Ralph Pucci will always have his mannequins — and more. His 30,000-square-foot, two-level showroom in Manhattan continues to evolve with photography, paintings and home furnishings.
“We’ve created an art center here,” Pucci said during a preview of what’s new at Ralph Pucci International, 44 West 18th Street
For his opening today, Pucci will put the spotlight on his Gallery Nine level, which has been expanded by 4,000 square feet to 15,000 square feet. The floor features an exhibit of Diego Uchitel’s moody fashion photography in sepia and gold tones, shot for Pucci; a large abstract mural by Malcolm Hill that’s big, yet sustains the understated spirit of Gallery Nine, and David Weeks’ latest lighting collection, a site-specific installation constructed in spun aluminum and steel, oxidized metals, nickel plating and powder-coated shades. The space also displays furniture by Vladimir Kagan, Chris Lehrecke and Jim Zivic, and photography by Deborah Turbeville.
On Pucci’s penthouse level, also 15,000 square feet, there is an exhibit of photographs by Marcus Leatherdale, an assistant to Robert Mapplethorpe, documenting the pop culture and club scene of the Eighties with photos of Diane Brill, Iman and Andy Warhol, among others. “It was a free and adventurous time,”said Pucci. Also on the penthouse, a minimalist installation of oversize glass vessels created by Los Angeles glass designer Lianne Gold and master glass blower Andrew Thompson from Minnesota. The 60-piece collection is presented on cinder blocks with metal plates and set in front of an 18-by-13-foot mural of a vase painted by Peter Astrom. Furniture by Jens Risom, Hervé van der Straeten and the Ralph Pucci Furniture One collection are displayed in the penthouse as well.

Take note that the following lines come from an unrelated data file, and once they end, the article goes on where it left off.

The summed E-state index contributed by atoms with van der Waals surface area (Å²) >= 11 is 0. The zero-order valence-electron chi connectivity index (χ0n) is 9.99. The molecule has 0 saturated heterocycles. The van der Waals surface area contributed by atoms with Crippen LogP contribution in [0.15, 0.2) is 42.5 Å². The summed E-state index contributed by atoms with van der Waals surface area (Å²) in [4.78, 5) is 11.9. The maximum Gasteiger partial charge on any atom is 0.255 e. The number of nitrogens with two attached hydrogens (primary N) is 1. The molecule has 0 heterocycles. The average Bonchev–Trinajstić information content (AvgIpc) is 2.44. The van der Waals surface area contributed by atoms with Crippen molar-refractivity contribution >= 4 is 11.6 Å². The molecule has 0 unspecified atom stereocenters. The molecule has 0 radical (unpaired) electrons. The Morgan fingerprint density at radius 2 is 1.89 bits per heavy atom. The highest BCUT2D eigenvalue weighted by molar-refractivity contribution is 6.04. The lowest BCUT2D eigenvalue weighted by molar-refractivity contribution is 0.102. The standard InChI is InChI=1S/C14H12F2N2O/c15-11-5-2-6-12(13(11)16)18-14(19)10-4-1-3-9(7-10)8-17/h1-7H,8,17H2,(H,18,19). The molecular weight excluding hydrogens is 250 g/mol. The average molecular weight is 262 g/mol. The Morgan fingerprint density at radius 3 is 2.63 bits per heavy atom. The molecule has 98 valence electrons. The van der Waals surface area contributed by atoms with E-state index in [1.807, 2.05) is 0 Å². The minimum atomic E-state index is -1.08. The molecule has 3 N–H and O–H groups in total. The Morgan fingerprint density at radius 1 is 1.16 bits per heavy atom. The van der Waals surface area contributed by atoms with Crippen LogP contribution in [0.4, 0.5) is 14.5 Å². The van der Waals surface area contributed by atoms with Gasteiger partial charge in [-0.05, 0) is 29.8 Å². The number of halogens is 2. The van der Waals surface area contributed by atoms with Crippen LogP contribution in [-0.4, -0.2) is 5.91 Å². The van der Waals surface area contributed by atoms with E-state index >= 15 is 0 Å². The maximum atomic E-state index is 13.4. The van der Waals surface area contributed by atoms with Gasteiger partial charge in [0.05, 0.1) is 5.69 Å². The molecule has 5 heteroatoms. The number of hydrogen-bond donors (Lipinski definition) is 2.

It’s an eclectic mix, but Pucci sees the correlations between mannequins, furniture and art. “Obviously, there are sculptural aspects to all three.” There’s also a shared aesthetic that Pucci described as “very clean, minimal, spared down and timeless, and nothing mass-produced.…It’s also about creativity and taking chances,” he added.
Pucci’s next mannequin collection, to be unveiled in December, is called Girl 2. Geared toward younger customers and trendy fashion, the mannequins are resin-tinted in pop colors, like grape and bubble gum for a fun look. Pucci is collaborating with the Pratt Institute on a project in which students will create either paper outfits for the mannequins or paper sculptures. He will be part of a panel judging the students’ work, including Linda Fargo, Nicole Fischelis, Anna Sui, Vicente Wolf, Richard Gluckman and Ken Smart. They’ll select what they consider the best three and the winners will be revealed on Dec. 7 and receive mini sculptural awards adapted from Pucci mannequins.
“This gives the students a new forum and working with them keeps me current. I benefit and they benefit. It’s a two-way road,” Pucci said.